But the painting of this colourful 17th century high society character - “found” in the south side’s Pollok House - has never attracted much attention in modern times ... until now.
The moustachiod dandy in question is George Villiers, 1st Duke of Buckingham, who is widely described as “James VI’s last lover”, and the portrait was considered to be a copy of a work by Flemish Baroque painter Sir Paul Rubens.
Now, in one of the rare events which truly astonish the art world, it has been proved to be genuine ... and is worth “tens of millions of pounds”.
Once again the experts have been proved to be disastrously wrong, but the painting’s true provenance might have remained a secret forever had it not been studied in detail by “art detective” Dr Bendor Grosvenor.
The whole fascinating story will be revealed in this week’s instalment of the BBC series Britain’s Lost Masterpieces, in which it’s explained how many of the trademark techniques associated with Rubens were hidden under layers of grime and “overpaint”.
In an arty parallel of advanced crime forensics it will also detail how the painting was finally “nailed” as a genuine Rubens, dating to the 1620’s.
The good news for Glasgow is that in one remarkable surprise windfall it has added a world class masterpiece to a collection which already includes pricless works by Rembrandt, Vermeer - and Dali.
Pollok House is run by the National Trust for Scotland, but the art collection is the responsibility of Glasgow Museums.
It appears the Duke of Buckingham painting was purchased in the late 19th century by Sir William Stirling Maxwell, who owned Pollok House - so all those years later it is still in the “right” location.
However unsurprisingly Glasgow Museum wants to use it as a crowd-puller at its flagship Kelvingrove gallery in the city’s West End, and it will be available to view (or queue for) on Thursday, the day following the BBC Four programme.
Reports imply Kelvingrove may be its permanent home, but some south siders may argue it should stay in Pollok House, where it hung in a dining room for many years.
Instead it seems likely to be the centre of attention in Kelvingrove - which has just loaned out its current most famous painting, Dali’s Christ of Saint John of the Cross.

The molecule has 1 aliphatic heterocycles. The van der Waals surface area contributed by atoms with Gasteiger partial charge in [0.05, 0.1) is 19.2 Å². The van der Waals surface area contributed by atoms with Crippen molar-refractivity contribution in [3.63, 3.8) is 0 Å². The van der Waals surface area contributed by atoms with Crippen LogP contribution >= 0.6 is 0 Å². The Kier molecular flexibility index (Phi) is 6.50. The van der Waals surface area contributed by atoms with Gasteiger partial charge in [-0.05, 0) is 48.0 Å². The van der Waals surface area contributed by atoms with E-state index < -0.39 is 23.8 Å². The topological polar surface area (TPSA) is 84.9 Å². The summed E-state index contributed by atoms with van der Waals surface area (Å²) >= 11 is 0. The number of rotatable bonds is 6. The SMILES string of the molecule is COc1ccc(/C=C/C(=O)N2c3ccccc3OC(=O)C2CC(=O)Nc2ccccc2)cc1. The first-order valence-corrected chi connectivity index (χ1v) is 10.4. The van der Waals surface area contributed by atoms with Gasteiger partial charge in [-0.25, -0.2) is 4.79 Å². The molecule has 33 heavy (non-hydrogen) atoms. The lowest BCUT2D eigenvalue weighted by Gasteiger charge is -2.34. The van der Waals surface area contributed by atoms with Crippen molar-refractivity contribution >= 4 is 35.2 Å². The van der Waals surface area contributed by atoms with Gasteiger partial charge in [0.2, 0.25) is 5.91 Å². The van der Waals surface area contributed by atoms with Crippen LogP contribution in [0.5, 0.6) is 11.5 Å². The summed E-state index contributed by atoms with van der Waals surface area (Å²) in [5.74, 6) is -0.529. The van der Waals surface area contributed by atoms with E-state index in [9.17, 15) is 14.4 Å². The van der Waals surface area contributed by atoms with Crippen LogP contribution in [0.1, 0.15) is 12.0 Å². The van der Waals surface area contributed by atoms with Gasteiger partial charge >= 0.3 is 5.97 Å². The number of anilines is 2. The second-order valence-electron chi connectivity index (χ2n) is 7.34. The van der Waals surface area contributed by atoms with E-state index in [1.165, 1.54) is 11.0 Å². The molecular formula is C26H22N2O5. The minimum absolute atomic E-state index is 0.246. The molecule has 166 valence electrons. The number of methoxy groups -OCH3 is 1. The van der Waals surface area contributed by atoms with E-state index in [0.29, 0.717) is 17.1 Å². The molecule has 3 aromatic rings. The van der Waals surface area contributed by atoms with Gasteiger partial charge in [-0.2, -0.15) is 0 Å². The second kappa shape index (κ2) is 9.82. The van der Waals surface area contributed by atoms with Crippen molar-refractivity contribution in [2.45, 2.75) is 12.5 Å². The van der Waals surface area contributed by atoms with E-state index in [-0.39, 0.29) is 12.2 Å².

Karen Cornfield, property manager of Pollok House said: “This is such exciting news for Glasgow and shows what a great eye Sir William Stirling Maxwell had. Pollok House is packed with beautiful paintings that he collected over the years.
“We hope the BBC programme will encourage visitors to come to Pollok, explore the collection and to learn more about the family who brought so many great artworks to Glasgow.”
David McDonald, chairman of museums service operators Glasgow Life, said: “Unsurprisingly, we are beyond delighted to discover the painting is by Rubens, an artist renowned globally as one of the most important painters in history.
“Glasgow is proud of its extensive art collection, considered by many to be amongst the finest in Europe. Glasgow Museums strive to learn more about the artwork in our care and it has been a joy to work with Britain’s Lost Masterpieces to understand much more about this remarkable painting.
“We are excited to give as many people as possible the opportunity to see Rubens’ masterpiece in person. George Villiers, First Duke of Buckingham is sure to become one of the undoubted highlights of any visit to Kelvingrove.”
There is no precise estimate available (Antiques Roadshow style) for what the painting might fetch at auction, because it is officially “priceless” and, say Glasgow Museums, will never be sold.
The Duke of Buckingam was a flamboyant character whose meteoric success under James VI and I’s patronage fizzled under Charles I.
He led a series of disastrous military expeditions, became hugely unpopular, and on August 23, 1628 (aged just 35) was stabbed to death in The Greyhound pub in Portsmouth - where he had been trying to organise another campaign.
His assassin, who was hanged, was hailed as the equivalent of a martyr by the public - who had come to hate Buckingham.
However as a fictionalised romantic character he appears in Alexandre Dumas’ classic The Three Musketeers (1844), in which he is described as “the handsomest gentleman and the most elegant cavalier of France or England”.